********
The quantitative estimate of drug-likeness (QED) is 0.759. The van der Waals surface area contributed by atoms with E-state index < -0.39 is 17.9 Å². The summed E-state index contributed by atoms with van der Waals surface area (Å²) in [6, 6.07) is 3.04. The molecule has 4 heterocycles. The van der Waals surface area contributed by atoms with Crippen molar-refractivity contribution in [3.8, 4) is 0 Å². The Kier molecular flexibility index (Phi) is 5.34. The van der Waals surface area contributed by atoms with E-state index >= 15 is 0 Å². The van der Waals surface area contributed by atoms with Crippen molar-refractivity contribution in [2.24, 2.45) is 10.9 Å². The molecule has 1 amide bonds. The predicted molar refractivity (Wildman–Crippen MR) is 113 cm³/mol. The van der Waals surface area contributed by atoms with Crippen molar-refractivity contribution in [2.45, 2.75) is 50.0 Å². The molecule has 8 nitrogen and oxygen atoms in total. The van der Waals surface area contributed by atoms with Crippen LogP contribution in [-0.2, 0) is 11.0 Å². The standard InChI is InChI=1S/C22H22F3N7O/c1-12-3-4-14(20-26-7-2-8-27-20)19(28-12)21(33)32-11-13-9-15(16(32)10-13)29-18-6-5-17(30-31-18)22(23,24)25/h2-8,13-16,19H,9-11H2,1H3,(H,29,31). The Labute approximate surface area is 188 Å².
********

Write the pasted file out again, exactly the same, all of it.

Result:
The quantitative estimate of drug-likeness (QED) is 0.759. The van der Waals surface area contributed by atoms with E-state index < -0.39 is 17.9 Å². The summed E-state index contributed by atoms with van der Waals surface area (Å²) in [6, 6.07) is 3.04. The molecule has 4 heterocycles. The van der Waals surface area contributed by atoms with Crippen molar-refractivity contribution in [3.8, 4) is 0 Å². The Kier molecular flexibility index (Phi) is 5.34. The van der Waals surface area contributed by atoms with E-state index >= 15 is 0 Å². The van der Waals surface area contributed by atoms with Crippen molar-refractivity contribution in [2.24, 2.45) is 10.9 Å². The molecule has 1 amide bonds. The predicted molar refractivity (Wildman–Crippen MR) is 113 cm³/mol. The van der Waals surface area contributed by atoms with Crippen molar-refractivity contribution in [2.45, 2.75) is 50.0 Å². The molecule has 8 nitrogen and oxygen atoms in total. The van der Waals surface area contributed by atoms with Crippen LogP contribution in [-0.2, 0) is 11.0 Å². The standard InChI is InChI=1S/C22H22F3N7O/c1-12-3-4-14(20-26-7-2-8-27-20)19(28-12)21(33)32-11-13-9-15(16(32)10-13)29-18-6-5-17(30-31-18)22(23,24)25/h2-8,13-16,19H,9-11H2,1H3,(H,29,31). The Labute approximate surface area is 188 Å².